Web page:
Crossing the center-line is a common problem that’s difficult to notice while swimming with a proper head position. Here’s how to check your stroke.
CORRECT (top swimmer in the photo above): To maintain an efficient stroke, the hand should stay to the outside of the center-line, right in line with the shoulder.
INCORRECT (bottom swimmer in the photo above): The hand should not cross over the center-line. This not only slows down your stroke, it also strains the shoulder with every pull.
DRILLS TO CHECK YOUR STROKE
Here are a few drills from Bodyfeed Endurance Training that will help you check your swim.
- TARZAN DRILL. Swim one lap with your head out of the water and watch the entry position of your hands.
- USE A SNORKEL. Keep your face underwater but tilt your head slightly up to watch what happens after your arms enter the water.
- MIRROR OR SHADOW. Watch your reflection on the bottom of the pool.
- STICK OR BOARD DRILLS. Catch-up drill using a 12-inch wooden dowel or a kickboard turned sideways will prevent crossing over. Make sure to keep your hands at the outside edges of the stick or board when you alternate.
Another way to check your swim is to making a video of yourself swimming so you or your coach can do an analysis.
POSITION THE CAMERA.
Place the camera approximately halfway between the walls and point it straight up toward the surface so you record complete strokes when passing over it from both directions. The fisheye lens provides a 170-degree field of view, which allows it to grab several strokes in a single pass in moderately deep water. We found a depth of 8 feet provides the best combination of detail and length, but any depth from 5 to 10 feet works well. Make sure to orient the camera sideways to capture maximum swim distance and you can point it down the lane to get a head-on view of your stroke.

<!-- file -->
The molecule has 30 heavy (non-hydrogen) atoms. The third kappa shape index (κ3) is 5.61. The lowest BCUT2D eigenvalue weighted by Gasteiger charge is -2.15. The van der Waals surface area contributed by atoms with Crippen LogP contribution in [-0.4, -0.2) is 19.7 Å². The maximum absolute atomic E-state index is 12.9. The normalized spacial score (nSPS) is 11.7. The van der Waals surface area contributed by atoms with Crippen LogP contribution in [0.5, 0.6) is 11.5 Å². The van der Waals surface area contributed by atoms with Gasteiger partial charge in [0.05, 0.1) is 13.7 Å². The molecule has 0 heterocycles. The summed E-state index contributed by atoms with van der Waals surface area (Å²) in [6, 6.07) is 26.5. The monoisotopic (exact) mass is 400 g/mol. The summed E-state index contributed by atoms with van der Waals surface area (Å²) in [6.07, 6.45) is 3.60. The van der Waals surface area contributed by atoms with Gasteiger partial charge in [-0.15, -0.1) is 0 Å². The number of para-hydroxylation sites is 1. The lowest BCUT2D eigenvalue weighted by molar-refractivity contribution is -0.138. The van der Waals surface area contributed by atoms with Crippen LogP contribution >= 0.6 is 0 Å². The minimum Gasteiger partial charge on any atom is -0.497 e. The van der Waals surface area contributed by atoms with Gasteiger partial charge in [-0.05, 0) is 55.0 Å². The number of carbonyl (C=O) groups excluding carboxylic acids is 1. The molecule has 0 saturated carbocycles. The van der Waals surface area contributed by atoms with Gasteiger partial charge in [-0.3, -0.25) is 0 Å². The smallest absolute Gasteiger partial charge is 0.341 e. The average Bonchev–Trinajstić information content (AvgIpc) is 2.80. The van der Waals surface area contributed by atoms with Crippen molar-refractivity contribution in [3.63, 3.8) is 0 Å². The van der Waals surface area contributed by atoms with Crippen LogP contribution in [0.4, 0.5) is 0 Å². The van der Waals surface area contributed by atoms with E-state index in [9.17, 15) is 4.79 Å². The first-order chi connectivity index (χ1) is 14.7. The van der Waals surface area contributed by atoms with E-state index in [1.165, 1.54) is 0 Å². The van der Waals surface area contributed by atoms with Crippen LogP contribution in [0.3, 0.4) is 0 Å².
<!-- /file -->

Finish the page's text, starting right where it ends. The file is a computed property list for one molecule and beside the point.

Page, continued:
REVIEW AND USE THE INFORMATION
Once you have your own stroke on video, find an example of excellent technique from, the IRONMAN U Freestyle Stroke Analysis course, swim DVDs, or YouTube and make a list of differences between your stroke and the example. Save this first video for future reference. Next time you go to the pool, focus on one of your technique problems throughout the entire workout. Persist for a week and then bring the camera back to the pool to record your new and hopefully improved stroke. Compare your original video to the new one and note how your stroke has changed. If you have fixed the problem, move onto No. 2 on your list.
In the head-on view, check out head and body position in relation to the surface of the water. The water line should slice along the top of your head, leaving half above and half below the surface. Your body should follow directly behind your head on the surface and be almost invisible to the camera.
Review the path of your hand during the catch and pull phases. This view is perfect to check for centerline crossing. No part of your arm should ever cross to the other side. Your hand should enter the water in direct line with the shoulder and then make a sweeping, question-mark motion toward the hip.
Finally, watch your legs as you swim away from the lens. Look for the highest and lowest point of the kick; aim for a maximum of 1 to 2 feet of difference. Verify that each foot kicks through the surface of the water and makes bubbles on re-entry. This view is useful to identify good pointed toes and improper flexed feet.